That the war had ended was not information that was shared around the plantations. It wasn’t until 2,000 federal troops arrived in Galveston with General Gordon Granger that freedom was announced in Texas on June 19, 1865. The joy among the newly freed individuals has echoed to this day in the Juneteenth celebrations around the nation. As African-American men, women, and families migrated away from the South — largely to seek opportunities and also escape racial violence and segregation — they took Juneteenth with them.
Connie Alexander’s grandparents were from Texas, and she said she’s always grown up with Juneteenth. “People who celebrated tended to be from Texas, Mississippi, Oklahoma. My grandmother and her friends brought out their great Texas recipes, and they’d all share the stories of what they’d been told. It was our Freedom Day, and it was just the time to celebrate.”
Alexander co-owns Gateway Educational Services with Audrey Gamble, and they’ll be holding down a booth — along with artisans and other Black-owned businesses — at the Santa Barbara Juneteenth block party to spread the word of their no- and low-cost tutoring services to what Alexander calls their global village. “The moms in our lobby speak Vietnamese, Spanish, English,” said Alexander, while others are guardians for children who are unaccompanied minors. “Many of our tutors from UCSB are first-generation college students, some with the same story,” she added. “We see a great need for access and equity, academic support, and help understanding the school system here.”
The post-George Floyd era, coinciding with COVID restrictions, made Alexander realize they needed to focus on Black students and all students who needed extra help with tutoring or just understanding. It also prompted a group to revive the Santa Barbara chapter of the NAACP, for which Alexander is president, Rev. Dave Moore vice president, and Gamble secretary. “Typically, if people need help, need support, we are here,” Alexander said. “We do work in employment and discrimination cases, housing issues, and even discrimination in education in some ways. Anyone can join who cares about the fight for justice and freedom and is supportive of the African-American community and people of color.”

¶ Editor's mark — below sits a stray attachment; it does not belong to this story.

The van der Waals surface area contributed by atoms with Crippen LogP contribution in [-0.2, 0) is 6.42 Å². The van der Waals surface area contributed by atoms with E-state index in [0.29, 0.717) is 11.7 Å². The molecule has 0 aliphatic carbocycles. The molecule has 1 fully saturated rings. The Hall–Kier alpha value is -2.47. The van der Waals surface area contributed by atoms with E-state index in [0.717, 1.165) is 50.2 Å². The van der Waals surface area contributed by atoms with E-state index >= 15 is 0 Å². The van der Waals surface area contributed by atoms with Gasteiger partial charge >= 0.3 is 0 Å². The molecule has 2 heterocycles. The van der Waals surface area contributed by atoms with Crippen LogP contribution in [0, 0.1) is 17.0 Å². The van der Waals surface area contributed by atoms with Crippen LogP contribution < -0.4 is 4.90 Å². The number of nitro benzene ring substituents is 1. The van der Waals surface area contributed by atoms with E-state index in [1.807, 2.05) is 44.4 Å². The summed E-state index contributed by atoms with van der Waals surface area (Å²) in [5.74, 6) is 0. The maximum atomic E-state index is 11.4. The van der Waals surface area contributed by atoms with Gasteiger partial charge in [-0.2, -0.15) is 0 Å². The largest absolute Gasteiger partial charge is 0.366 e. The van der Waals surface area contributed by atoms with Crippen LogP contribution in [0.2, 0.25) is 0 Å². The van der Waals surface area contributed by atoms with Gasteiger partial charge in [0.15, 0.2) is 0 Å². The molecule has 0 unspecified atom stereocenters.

It’s the work the NAACP in Lompoc-Santa Maria has been engaged in since 1974, as well as fundraising, holding Black History month and Martin Luther King Jr. events, and scrambling to put on its own Juneteenth celebration when it became a national holiday in 2021. Organizer-in-chief Lawanda Lyons-Pruitt described the event to be held at Ryon Park as a “little bit of everything,” including a talk by Brooke Russell, the first Black woman to earn a PhD in physics from Yale. Now at Lawrence Berkeley National Labs, Russell’s specialty is neutrinos, and she’s formed the Yale League of Black Scientists with Lyndsey McMillon-Brown of NASA in her spare time. As well as lessons in particle physics, Lompoc’s fete will feature card games, dominoes, the Lompoc Library bookmobile, music, dancing, and short theatrical vignettes.
Juneteenth on Gray Avenue is not the only outcome of the demands made by Healing Justice — a group Simone Ruskamp founded with Krystle Farmer Sieghart. In fact, the setting makes for a return home for the Black community in a sense. The city also agreed to underwrite a historical survey of Black landmarks, which are mostly contained along the Haley corridor, where restaurants, nightclubs, markets, and homes formed the neighborhoods between Cabrillo Boulevard and Cota Street before Highway 101 split the area in two.